In celebration of National Apple Day on Friday 21st October we share our cider secrets. How to turn your harvest into the best cider you’ll ever taste – without lifting a finger.
If you read our recent Preserving Orchards post then you’ll already know we support the preservation of traditional apples orchards. Initiatives like National Apple Day are a great way of drawing attention to the apple cause. Events in restaurants, markets, schools and National Trust properties serve to remind us of the horticultural and culinary heritage of all things apple.
Confessions of an Orchard Owner
This is fantastic. We are 100% behind Apple Day, though….personally I have a confession to make….
I love my apple trees. I have seven in my garden – which I believe counts as an orchard. They add so much to the garden. Height, blossom, structure, shade for the chickens, clothing for the stone walls they grow against. To say nothing of their benefit to wildlife, from the birds to the miniscule insect populations who exist without my knowing.
The tiny dwarf tree that produces huge fat juicy russet coloured fruits is perhaps my favourite thing in the garden. Its apples come late and it holds them well after the leaves have dropped. Through snow and frost right up until Christmas.
So, yes. I treasure them. But they are a burden. Each year as they droop languidly from the branches looking like fairy tale illustrations, I see problems. Work and waste.
I know how lucky we are to have this abundance but we can’t possibly eat our way through the harvest. And knowing how lucky we are I can’t possibly see it all go to waste. One year – in the fog of early-stage motherhood – I filled a big brown, wheelie bin with apples. Sleep deprived, time poor and deeply ashamed I filled it right to the brim and wheeled it to the road side for collection.
The shame hasn’t left me. I vowed never to do it again.
What to do with your Harvest?
Still no amount of apple sauce, chutney, donations to neighbours, endless crumbles, baked apples or dried apples will see off the harvest. I’ve tried stringing them up with twigs to keep the birds going, storing them individually wrapped in newspaper and even resorted to giving them to the local pig farmer at Ballencrieff.
Truth is, none of the above work for large volumes of apples.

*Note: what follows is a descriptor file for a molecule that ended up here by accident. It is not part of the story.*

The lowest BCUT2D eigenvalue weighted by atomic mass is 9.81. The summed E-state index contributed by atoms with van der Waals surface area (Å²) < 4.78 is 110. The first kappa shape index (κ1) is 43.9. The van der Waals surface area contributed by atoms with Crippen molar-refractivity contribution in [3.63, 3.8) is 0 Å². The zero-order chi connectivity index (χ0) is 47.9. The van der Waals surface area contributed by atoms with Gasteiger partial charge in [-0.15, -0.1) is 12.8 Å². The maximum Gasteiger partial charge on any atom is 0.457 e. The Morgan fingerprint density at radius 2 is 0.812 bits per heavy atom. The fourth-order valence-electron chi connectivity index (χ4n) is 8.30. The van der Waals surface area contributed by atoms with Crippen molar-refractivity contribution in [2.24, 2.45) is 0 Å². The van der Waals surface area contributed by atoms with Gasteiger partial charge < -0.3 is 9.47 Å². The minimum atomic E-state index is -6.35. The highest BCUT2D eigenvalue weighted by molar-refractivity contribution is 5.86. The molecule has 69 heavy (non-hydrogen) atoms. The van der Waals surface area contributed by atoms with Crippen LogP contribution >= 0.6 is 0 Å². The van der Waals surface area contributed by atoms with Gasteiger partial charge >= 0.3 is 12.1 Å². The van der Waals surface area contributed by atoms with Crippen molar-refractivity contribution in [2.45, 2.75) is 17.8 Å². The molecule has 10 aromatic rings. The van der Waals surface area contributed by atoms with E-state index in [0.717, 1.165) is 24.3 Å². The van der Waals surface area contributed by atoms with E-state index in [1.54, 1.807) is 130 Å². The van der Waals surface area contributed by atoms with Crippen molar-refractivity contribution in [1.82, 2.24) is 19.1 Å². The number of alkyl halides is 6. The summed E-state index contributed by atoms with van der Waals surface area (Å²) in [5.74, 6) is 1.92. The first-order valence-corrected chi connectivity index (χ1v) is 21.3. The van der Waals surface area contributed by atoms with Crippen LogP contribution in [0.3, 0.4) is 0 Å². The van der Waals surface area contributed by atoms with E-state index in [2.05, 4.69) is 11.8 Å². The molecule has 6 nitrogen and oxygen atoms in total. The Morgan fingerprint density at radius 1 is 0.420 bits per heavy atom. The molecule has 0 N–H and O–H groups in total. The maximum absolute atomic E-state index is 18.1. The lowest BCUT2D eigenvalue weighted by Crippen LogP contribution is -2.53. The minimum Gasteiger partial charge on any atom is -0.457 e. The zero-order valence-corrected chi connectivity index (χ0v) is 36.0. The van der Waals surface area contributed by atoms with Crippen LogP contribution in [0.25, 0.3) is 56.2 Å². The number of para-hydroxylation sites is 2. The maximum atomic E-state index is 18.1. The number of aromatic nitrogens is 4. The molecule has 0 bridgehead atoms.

The most success I had was the year I deployed child labour to gather the harvest. A fine half term activity. And we headed for Thistly Cross our local cider maker.
Located just outside Dunbar, all Thistly Cross cider is handmade. Apples are pressed and fermented using Champagne yeast, before being stored for at least 6 months. They make eight different brews, including original, ginger and whisky cask.
What’s more – this is my favourite bit – if you rock up with your apple harvest they’ll pay you for it. In cider, or apple juice. 7kg of apples = 1 bottle of cider. They call it Bucket for a Bottle #applesforcider.
Bucket for a Bottle
Since we first did this Thistly Cross have grown in scale and reputation. At that time there was just a trickle of people arriving with their apples. Last year Thistly Cross pressed 160 tonnes of Bucket for Bottle apples from private growers.
They are in no doubt that much of their success is down to the unique blend of Scottish Heritage apples they source from schools, commercial apple orchards, estates and people like me. I’m pretty happy to be part of that.
This year Thistly hope to top the 160 tonnes of 2015, and the signs are already looking good. Co-founder Peter Stuart said:
“This year’s harvest is looking bountiful. As apple donations are already flooding in…. Thistly wants to give Scottish fruit a chance to really prove itself!’
‘We also hope to encourage the planting of fruit trees and orchards across Scotland, especially heritage varieties and those less commonly found in commercial growing.”
Truly marvellous. Everyone is happy. As individuals, we get to feel good about preserving varietal apples, enjoying all that they bring to our gardens. We get to eat as many as we like. And we get to sell them on to Thistly Cross who are delighted because they get to make a truly artisan cider. Oh yes, and we get the cider. Cider you’ll actually enjoy drinking. Not the rancid stuff we make ourselves….eugh, another year of shame…
How to turn your Harvest into Cider
If you’re anywhere near East Lothian visit ‘Bucket for a Bottle’ to find out more. And if you’re not, find out if there’s a cider maker near you who’ll take your crop. You’ll find a regional directory of cider and perry makers on http://www.real-cider.co.uk/uk-producers/.
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